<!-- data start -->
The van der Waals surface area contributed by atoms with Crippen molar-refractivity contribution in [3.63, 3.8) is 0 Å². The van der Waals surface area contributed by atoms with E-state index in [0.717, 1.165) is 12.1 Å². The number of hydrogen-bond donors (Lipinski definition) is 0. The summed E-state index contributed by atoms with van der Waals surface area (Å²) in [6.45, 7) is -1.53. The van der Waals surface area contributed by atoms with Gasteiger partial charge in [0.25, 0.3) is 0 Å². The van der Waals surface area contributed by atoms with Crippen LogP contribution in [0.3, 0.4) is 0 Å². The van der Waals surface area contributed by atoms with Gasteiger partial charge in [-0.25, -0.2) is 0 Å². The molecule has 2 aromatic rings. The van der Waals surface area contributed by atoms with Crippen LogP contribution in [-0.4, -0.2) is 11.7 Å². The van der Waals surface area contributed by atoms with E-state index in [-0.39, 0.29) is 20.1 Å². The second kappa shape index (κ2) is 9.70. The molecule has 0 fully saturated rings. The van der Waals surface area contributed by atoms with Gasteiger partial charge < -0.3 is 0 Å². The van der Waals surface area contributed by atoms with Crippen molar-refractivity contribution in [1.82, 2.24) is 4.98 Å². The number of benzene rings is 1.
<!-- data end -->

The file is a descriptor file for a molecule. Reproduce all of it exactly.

The van der Waals surface area contributed by atoms with Crippen molar-refractivity contribution in [3.63, 3.8) is 0 Å². The van der Waals surface area contributed by atoms with E-state index in [0.717, 1.165) is 12.1 Å². The number of hydrogen-bond donors (Lipinski definition) is 0. The summed E-state index contributed by atoms with van der Waals surface area (Å²) in [6.45, 7) is -1.53. The van der Waals surface area contributed by atoms with Gasteiger partial charge in [0.25, 0.3) is 0 Å². The van der Waals surface area contributed by atoms with Crippen LogP contribution in [0.3, 0.4) is 0 Å². The van der Waals surface area contributed by atoms with Gasteiger partial charge in [-0.25, -0.2) is 0 Å². The molecule has 2 aromatic rings. The van der Waals surface area contributed by atoms with Crippen LogP contribution in [-0.4, -0.2) is 11.7 Å². The van der Waals surface area contributed by atoms with E-state index in [-0.39, 0.29) is 20.1 Å². The second kappa shape index (κ2) is 9.70. The molecule has 0 fully saturated rings. The van der Waals surface area contributed by atoms with Gasteiger partial charge < -0.3 is 0 Å². The van der Waals surface area contributed by atoms with Crippen molar-refractivity contribution in [1.82, 2.24) is 4.98 Å². The number of benzene rings is 1.